Take A Moment, Say Your Goodbyes: Bachelorette Obits, Vol. 1

The season premiere of The Bachelorette is a reasonable approximation of what would happen if you attended a high school reunion to which only classmates you didn’t particularly like were invited, and you all stayed in the same garishly decorated mansion and drank for 36 hours, and everyone complied with a strict “Club Monaco Only” dress code. The forced conversation, insincere bro hugs, and open scorn for stubble-faced fellow strangers are hallmarks of every season’s kickoff, and I’m not sure it’s possible for one to begin a Journey for Love in any other way.

This time around, Aaron Rodgers’ Younger Brother Jordan Rodgers (his full, legal name) scored the coveted First Impression Rose and emerged as the frontrunner despite telling Jojo that he “retired” from pro football, which is a…delicate turn of phrase. Retirement connotes a certain level of agency that is lacking when one no longer does something because, um, no one else thinks they are good at it or wants them to do it anymore. I really should have deployed that that line at least ONE of the times I got cut from my high school basketball team.

Jordan’s (and therefore AMERICA’S) principal antagonist is Chad, the bearded embodiment of a sneer who spent the entire two hours looking like he had a homophobic slur on the tip of his tongue. The always-mesmerizing “This Season On” trailer, which I’ve already broken down like it’s the Zapruder film, reveals that Chad will perform every one of Sack Lodge’s greatest hits: punching a door, yelling at other bros, and threatening to come to Jordan’s house and kill him after filming is over. A clip of him standing shirtless and snarling while getting an intervention-style lecture from a visibly terrified Chris Harrison was delightful. I look forward to Chad getting booted in Episode 6 and immediately signing as a spokesman for some kind of nutritional supplement that appears prominently on the list of NCAA banned substances.

Few other contestants distinguished themselves. Daniel, a sentient tire fire with deltoids, provided much-needed comic relief by bombing a very bad joke (“Damn, Jojo!”) about a very bad viral video (“Damn, Daniel!”) and trying to recover by asking, and I quote, “Have you been following the Internet for the past few months?” Pro tip: if your pickup line is predicated on familiarity with a meme, stop what you are doing and never talk to a member of the opposite sex again. Derek, whose eyes softly play “Your Body Is A Wonderland” whenever a woman looks too deeply into them, turned out to be just a quiet, tan Jim Halpert. James Taylor and Luke briefly piqued Jojo’s curiosity by shamelessly exaggerating their Texas accents, but still, this competition looks like it’s Jordan’s to lose. Then again, he’s had considerable practice doing just that, so don’t count anyone (except Daniel) out just yet.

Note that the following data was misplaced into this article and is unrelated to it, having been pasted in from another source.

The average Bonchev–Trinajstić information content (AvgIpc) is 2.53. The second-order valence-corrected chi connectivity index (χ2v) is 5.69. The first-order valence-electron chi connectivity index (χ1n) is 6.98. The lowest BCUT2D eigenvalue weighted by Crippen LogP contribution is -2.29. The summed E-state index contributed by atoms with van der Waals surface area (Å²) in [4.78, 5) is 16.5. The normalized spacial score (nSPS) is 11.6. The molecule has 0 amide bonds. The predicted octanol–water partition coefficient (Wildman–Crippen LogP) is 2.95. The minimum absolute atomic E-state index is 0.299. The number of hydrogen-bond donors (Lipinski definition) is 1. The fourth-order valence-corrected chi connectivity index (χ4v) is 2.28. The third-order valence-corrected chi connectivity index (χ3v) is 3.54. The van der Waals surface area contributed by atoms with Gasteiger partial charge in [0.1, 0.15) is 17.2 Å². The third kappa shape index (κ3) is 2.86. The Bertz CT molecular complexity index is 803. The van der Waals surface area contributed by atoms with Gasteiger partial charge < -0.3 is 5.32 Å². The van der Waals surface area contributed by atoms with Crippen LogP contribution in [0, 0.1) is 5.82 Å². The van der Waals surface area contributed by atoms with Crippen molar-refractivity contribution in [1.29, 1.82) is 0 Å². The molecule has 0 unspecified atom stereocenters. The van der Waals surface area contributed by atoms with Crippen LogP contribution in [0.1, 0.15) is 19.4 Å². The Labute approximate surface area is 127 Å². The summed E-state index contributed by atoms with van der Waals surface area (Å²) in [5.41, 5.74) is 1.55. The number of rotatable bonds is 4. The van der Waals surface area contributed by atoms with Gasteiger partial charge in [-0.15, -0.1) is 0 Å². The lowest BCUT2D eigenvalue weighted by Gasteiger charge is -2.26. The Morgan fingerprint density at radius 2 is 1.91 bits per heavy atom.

Filming of Bachelor and Bachelorette premieres notoriously runs into the wee hours of the morning, which goes a long way in explaining contestants’ dependably loopy, drunken, and wonderfully bizarre behavior. This time, the sun was up by the time the episode wrapped, which made for an even more ignominious exit for those sad bros who left the Bachelor Mansion tired, rumpled, hung over, and roseless. Let us pay tribute to the six men whose quest to win Jojo’s heart on national television flamed out so quickly and spectacularly.


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It hurts me to admit this. But many years ago, when I was a younger and stupider man, I purchased a suit from Men’s Wearhouse during a 2-for-1 sale. I know. I’m ashamed, too. Here is how it works. You select the suit that you want, to the extent that you can “want” any item of menswear best used as a bathmat for a dog. Then, the salesman takes you to a certain rack in a dark corner of the store and announces, in an oddly bitter and dejected tone, that these are the suits available for free with your purchase, sir. Please. We insist. And instantly, you understand why this establishment so frantically gives away its product like a sinking ship bailing water. The Free Rack contains some of the most unappealing threads to ever grace a faceless mannequin: grey polyester suits, camel-hair blazers with labels wide enough to land an airplane on, and lots and lots of brown tweed. Hesitantly, you pick one, because you are a smart shopper, and two suits is better than one, right? No! That is not at all right! But you do it anyway, firmly pushing the vague sense of profound self-loathing from the back of your mind.